[0120] As used herein, when the term "optionally present" is used to refer to a chemical structure (e.g., "R"), if that chemical structure is not present, the bond originally made to the chemical structure is made directly to the adjacent atom.

[0121] As used herein, the term "linker" refers to a functional group that covalently bonds two or more moieties in a compound or material. For example, the linking moiety can serve to covalently bond an adjuvant moiety to an antibody in an immunoconjugate.

[0122] As used herein, the terms "treat," "treatment," and "treating" refer to any indicia of success in the treatment or amelioration of an injury, pathology, condition, or symptom (e.g., cognitive impairment), including any objective or subjective parameter such as abatement; remission; diminishing of symptoms or making the symptom, injury, pathology or condition more tolerable to the patient; reduction in the rate of symptom progression;

decreasing the frequency or duration of the symptom or condition; or, in some situations, preventing the onset of the symptom. The treatment or amelioration of symptoms can be based on any objective or subjective parameter; including, e.g., the result of a physical examination.

[0123] The terms "cancer," "neoplasm," and "tumor" are used herein to refer to cells which exhibit autonomous, unregulated growth, such that they exhibit an aberrant growth phenotype characterized by a significant loss of control over cell proliferation. Cells of interest for detection, analysis, and/or treatment in the present disclosure include cancer cells (e.g., cancer cells from an individual with cancer), malignant cancer cells, pre-metastatic cancer cells, metastatic cancer cells, and non-metastatic cancer cells. Cancers of virtually every tissue are known. The phrase "cancer burden" refers to the quantum of cancer cells or cancer volume in a subject. Reducing cancer burden accordingly refers to reducing the number of cancer cells or the cancer volume in a subject. The term "cancer cell" as used herein refers to any cell that is a cancer cell (e.g., from any of the cancers for which an individual can be treated, e.g., isolated from an individual having cancer) or is derived from a cancer cell e.g. clone of a cancer cell. For example, a cancer cell can be from an established cancer cell line, can be a primary cell isolated from an individual with cancer, can be a progeny cell from a primary cell isolated from an individual with cancer, and the like. In some instances, the term can also refer to a portion of a cancer cell, such as a sub-cellular portion, a cell membrane portion, or a cell lysate of a cancer cell. Many types of cancers are known to those of skill in the art, including solid tumors such as carcinomas, sarcomas, glioblastomas, melanomas, lymphomas, myelomas, etc., and circulating cancers such as leukemias.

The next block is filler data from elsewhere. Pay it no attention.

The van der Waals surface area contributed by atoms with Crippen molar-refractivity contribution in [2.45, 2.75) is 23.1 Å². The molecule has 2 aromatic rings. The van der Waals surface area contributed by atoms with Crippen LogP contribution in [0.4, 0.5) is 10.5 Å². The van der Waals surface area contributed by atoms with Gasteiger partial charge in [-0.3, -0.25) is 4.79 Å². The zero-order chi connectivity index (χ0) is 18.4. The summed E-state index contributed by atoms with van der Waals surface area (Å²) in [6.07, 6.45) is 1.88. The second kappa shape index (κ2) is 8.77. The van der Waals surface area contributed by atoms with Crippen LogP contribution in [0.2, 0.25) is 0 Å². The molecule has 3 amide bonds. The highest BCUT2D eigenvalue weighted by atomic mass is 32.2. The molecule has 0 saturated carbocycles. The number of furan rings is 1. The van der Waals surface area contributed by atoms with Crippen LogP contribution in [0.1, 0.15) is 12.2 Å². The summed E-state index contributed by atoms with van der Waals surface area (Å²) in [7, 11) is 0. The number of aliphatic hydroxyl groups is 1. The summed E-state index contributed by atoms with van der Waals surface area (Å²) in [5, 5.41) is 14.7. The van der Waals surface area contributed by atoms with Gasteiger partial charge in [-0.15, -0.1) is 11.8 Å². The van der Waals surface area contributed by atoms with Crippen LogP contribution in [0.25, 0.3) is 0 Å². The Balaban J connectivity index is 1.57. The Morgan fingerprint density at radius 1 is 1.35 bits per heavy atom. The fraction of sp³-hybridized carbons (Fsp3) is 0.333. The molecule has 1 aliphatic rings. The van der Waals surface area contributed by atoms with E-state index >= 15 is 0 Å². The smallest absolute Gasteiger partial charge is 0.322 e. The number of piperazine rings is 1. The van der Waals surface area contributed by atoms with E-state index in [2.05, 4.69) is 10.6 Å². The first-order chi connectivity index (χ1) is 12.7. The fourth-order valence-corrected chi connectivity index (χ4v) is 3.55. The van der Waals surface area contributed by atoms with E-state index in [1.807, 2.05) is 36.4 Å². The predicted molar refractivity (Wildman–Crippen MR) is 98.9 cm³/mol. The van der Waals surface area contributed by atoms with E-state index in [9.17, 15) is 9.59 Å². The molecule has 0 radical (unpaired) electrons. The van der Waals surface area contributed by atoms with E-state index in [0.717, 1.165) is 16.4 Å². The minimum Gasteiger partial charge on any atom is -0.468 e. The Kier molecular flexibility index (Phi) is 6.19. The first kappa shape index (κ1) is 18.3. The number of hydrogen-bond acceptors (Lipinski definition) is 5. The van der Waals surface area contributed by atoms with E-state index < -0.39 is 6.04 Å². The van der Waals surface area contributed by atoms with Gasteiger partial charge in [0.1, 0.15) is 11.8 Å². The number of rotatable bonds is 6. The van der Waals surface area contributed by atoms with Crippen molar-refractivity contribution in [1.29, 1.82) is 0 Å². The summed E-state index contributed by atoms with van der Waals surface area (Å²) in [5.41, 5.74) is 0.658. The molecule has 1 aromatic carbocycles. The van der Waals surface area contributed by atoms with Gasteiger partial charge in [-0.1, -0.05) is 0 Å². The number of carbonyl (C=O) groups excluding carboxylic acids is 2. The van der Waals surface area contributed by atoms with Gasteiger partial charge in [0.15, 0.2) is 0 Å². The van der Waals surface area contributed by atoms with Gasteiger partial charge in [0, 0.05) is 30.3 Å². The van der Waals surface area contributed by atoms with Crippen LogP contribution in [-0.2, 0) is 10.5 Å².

[0124] As used herein "cancer" includes any form of cancer, including but not limited to solid tumor cancers (e.g., lung, prostate, breast, bladder, colon, ovarian, pancreas, kidney, liver, glioblastoma, medulloblastoma, leiomyosarcoma, head & neck squamous cell carcinomas, melanomas, and neuroendocrine) and liquid cancers (e.g., hematological cancers); carcinomas; soft tissue tumors; sarcomas; teratomas; melanomas; leukemias;

lymphomas; and brain cancers, including minimal residual disease, and including both primary and metastatic tumors. Any cancer is a suitable cancer to be treated by the subject methods and compositions.